Science Fair Project Encyclopedia
Rabaul was the capital of East New Britain province, Papua New Guinea until 1994. It was built within the caldera of a large volcano, and was always vulnerable to an eruption. In 1994, a particularly large eruption took place. Two of the vents on the rim of the caldera, Tavurvur and Vulcan, erupted in September of 1994, destroying the airport and most of the town with heavy ashfall. The new capital, Kokopo , is just 20km away, so the region (and new airport) is still most often referred to as Rabaul.
Rabaul has good diving and snorkeling sites and a spectacular harbour, and so was slowly becoming a popular tourist destination before the eruptions. There are still several diving operators based there.
Britain was awarded New Guinea from the German Empire after the First World War, and was developing Rabaul into a base by the time the Japanese took it over. During World War II the Japanese developed Rabaul into a much more powerful base than the British had planned. There is still much military debris in the harbour, on the land and under the hills—the occupying Japanese army dug many kilometers of underground tunnels as shelter from the Allied air forces. By 1943 there were about 110,000 Japanese troops based in Rabaul.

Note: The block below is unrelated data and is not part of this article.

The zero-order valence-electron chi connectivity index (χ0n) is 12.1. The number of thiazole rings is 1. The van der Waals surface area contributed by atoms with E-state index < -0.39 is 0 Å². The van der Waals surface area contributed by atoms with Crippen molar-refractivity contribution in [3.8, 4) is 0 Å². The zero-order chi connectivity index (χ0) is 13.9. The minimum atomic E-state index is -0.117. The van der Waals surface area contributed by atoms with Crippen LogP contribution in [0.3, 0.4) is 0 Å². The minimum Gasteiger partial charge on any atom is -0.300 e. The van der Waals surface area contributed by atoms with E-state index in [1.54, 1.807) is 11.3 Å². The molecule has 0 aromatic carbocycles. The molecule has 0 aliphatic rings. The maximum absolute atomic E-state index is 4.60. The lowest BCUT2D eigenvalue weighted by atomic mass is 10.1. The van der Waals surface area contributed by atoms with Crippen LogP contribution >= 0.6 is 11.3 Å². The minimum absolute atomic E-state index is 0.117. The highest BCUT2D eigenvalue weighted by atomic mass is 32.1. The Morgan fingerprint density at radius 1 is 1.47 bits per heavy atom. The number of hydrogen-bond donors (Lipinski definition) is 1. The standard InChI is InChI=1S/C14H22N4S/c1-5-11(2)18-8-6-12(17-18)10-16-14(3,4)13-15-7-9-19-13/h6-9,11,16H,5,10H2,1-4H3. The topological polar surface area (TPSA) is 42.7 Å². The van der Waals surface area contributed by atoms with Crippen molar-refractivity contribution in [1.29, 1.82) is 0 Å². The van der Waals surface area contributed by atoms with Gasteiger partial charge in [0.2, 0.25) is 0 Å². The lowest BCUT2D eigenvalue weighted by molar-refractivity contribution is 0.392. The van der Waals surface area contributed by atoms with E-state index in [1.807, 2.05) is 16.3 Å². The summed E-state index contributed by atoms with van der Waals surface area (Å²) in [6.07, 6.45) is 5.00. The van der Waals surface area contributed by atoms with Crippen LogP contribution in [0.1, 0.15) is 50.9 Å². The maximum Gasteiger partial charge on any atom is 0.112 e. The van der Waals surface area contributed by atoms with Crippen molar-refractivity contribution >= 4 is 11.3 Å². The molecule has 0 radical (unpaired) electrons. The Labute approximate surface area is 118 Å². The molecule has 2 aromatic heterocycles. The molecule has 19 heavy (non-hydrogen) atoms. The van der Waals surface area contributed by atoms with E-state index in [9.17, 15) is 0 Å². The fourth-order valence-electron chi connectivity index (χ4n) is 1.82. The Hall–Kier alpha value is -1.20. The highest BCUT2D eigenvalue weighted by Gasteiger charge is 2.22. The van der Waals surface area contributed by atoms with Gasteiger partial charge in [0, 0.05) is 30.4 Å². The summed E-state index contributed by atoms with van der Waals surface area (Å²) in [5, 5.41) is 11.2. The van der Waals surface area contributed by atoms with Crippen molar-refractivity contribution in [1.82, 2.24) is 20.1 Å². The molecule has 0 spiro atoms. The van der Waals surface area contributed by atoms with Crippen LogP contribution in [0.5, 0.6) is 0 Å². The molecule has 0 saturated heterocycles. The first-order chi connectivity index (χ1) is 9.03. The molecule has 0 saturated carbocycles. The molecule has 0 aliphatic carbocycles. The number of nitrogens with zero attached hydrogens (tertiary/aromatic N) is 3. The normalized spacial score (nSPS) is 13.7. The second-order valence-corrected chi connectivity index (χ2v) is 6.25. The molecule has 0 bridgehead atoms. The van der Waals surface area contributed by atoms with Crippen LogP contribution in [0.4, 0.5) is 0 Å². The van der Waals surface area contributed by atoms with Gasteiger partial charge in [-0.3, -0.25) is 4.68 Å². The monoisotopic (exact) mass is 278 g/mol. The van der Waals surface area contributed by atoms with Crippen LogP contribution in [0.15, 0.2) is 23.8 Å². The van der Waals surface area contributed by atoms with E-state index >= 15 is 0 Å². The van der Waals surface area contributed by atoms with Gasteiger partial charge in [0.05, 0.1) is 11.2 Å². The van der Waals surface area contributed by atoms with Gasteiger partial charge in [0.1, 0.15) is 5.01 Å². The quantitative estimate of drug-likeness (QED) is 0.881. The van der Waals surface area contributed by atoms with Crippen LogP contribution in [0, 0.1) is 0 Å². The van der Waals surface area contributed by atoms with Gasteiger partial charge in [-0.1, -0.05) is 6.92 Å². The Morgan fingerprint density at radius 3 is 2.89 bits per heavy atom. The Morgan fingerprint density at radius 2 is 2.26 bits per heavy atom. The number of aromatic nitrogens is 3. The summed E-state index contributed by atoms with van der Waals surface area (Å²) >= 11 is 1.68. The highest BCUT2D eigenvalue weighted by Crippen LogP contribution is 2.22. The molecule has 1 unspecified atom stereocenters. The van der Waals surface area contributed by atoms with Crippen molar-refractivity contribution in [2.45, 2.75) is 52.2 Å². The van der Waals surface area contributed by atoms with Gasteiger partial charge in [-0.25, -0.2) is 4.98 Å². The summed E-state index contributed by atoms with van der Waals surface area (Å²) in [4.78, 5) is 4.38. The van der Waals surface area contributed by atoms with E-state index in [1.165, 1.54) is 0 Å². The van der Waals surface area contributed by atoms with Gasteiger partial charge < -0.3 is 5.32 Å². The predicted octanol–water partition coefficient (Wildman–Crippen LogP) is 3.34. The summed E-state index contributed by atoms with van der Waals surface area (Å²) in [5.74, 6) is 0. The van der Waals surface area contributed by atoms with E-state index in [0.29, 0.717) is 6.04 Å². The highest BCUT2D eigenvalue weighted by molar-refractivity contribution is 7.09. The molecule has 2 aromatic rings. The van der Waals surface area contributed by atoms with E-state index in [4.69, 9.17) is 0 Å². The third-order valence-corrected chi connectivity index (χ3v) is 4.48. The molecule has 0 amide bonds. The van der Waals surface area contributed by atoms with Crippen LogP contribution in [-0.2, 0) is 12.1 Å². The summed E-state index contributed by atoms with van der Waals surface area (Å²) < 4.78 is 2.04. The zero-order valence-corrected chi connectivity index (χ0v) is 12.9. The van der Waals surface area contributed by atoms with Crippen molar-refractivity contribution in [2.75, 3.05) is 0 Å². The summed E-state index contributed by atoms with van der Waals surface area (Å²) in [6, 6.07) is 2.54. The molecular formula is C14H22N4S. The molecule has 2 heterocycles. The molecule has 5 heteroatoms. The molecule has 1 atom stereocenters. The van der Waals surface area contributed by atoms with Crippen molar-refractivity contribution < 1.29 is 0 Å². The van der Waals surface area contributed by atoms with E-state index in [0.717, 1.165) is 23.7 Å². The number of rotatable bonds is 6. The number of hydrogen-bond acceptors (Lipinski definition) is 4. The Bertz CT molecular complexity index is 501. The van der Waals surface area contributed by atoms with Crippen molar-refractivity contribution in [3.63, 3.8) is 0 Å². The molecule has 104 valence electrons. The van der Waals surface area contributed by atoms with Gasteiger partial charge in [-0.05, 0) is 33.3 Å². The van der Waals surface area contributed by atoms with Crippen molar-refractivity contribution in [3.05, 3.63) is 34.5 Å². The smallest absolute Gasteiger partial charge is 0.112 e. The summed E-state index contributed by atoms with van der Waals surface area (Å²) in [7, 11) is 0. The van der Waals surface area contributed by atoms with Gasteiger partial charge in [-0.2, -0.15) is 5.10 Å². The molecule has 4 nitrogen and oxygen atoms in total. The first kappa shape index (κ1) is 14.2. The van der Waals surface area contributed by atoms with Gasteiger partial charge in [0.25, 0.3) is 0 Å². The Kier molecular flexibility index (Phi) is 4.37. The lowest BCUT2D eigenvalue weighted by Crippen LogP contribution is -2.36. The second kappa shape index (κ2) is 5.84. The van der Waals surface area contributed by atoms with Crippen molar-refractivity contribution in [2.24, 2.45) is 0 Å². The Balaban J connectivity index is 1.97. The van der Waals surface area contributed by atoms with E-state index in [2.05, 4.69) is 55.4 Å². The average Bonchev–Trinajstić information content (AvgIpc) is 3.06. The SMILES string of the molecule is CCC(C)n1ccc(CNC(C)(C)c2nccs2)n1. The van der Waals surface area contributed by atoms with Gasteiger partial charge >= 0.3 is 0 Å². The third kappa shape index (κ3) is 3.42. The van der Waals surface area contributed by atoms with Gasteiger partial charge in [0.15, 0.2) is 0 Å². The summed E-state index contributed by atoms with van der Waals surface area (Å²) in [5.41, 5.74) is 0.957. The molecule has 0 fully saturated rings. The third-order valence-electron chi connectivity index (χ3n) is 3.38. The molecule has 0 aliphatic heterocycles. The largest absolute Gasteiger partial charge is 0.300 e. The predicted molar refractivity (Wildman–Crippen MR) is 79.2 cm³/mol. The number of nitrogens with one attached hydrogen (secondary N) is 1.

After taking off from Rabaul on April 18, 1943, Admiral Yamamoto Isoroku, the architect of the Japanese attack on Pearl Harbor, was shot down and killed by U.S. fighter planes which were hastily dispatched after decryption of Japanese communications describing Yamamoto's flight itinerary.
Instead of capturing Rabaul, the Allied forces bypassed it by establishing a ring of airfields on islands around it. Cut off from resupply and under constant air attack, the base became useless. The Japanese held Rabaul until they surrendered at the end of the war in August, 1945.
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